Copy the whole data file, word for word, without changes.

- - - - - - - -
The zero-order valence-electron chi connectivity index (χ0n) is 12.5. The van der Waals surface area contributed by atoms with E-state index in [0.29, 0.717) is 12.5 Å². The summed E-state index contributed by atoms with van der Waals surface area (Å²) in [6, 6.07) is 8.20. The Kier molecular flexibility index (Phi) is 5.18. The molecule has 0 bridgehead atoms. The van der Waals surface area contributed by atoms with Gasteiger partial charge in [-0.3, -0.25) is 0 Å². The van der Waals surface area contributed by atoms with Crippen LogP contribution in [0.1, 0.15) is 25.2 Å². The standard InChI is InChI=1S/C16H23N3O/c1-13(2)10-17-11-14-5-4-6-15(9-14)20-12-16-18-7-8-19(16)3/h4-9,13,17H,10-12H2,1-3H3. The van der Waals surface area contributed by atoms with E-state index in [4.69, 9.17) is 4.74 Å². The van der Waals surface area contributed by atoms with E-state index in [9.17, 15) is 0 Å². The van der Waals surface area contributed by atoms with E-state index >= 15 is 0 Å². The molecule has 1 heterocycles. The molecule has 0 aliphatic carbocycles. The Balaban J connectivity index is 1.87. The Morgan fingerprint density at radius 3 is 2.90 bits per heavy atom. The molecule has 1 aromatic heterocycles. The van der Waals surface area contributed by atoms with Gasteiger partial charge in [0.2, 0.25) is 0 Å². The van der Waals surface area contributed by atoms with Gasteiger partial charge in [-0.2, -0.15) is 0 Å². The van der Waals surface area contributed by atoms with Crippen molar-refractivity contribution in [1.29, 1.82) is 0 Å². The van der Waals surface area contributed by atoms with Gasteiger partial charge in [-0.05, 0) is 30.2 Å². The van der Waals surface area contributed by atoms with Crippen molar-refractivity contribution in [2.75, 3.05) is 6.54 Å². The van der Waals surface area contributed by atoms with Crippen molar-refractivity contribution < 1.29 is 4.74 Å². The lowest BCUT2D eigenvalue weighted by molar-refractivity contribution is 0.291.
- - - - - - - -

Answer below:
The zero-order valence-electron chi connectivity index (χ0n) is 12.5. The van der Waals surface area contributed by atoms with E-state index in [0.29, 0.717) is 12.5 Å². The summed E-state index contributed by atoms with van der Waals surface area (Å²) in [6, 6.07) is 8.20. The Kier molecular flexibility index (Phi) is 5.18. The molecule has 0 bridgehead atoms. The van der Waals surface area contributed by atoms with Gasteiger partial charge in [-0.3, -0.25) is 0 Å². The van der Waals surface area contributed by atoms with Crippen LogP contribution in [0.1, 0.15) is 25.2 Å². The standard InChI is InChI=1S/C16H23N3O/c1-13(2)10-17-11-14-5-4-6-15(9-14)20-12-16-18-7-8-19(16)3/h4-9,13,17H,10-12H2,1-3H3. The van der Waals surface area contributed by atoms with E-state index in [4.69, 9.17) is 4.74 Å². The van der Waals surface area contributed by atoms with E-state index in [9.17, 15) is 0 Å². The van der Waals surface area contributed by atoms with E-state index >= 15 is 0 Å². The molecule has 1 heterocycles. The molecule has 0 aliphatic carbocycles. The Balaban J connectivity index is 1.87. The Morgan fingerprint density at radius 3 is 2.90 bits per heavy atom. The molecule has 1 aromatic heterocycles. The van der Waals surface area contributed by atoms with Gasteiger partial charge in [0.2, 0.25) is 0 Å². The van der Waals surface area contributed by atoms with Gasteiger partial charge in [-0.2, -0.15) is 0 Å². The van der Waals surface area contributed by atoms with Crippen molar-refractivity contribution in [1.29, 1.82) is 0 Å². The van der Waals surface area contributed by atoms with Gasteiger partial charge in [-0.05, 0) is 30.2 Å². The van der Waals surface area contributed by atoms with Crippen molar-refractivity contribution in [2.75, 3.05) is 6.54 Å². The van der Waals surface area contributed by atoms with Crippen molar-refractivity contribution < 1.29 is 4.74 Å². The lowest BCUT2D eigenvalue weighted by molar-refractivity contribution is 0.291.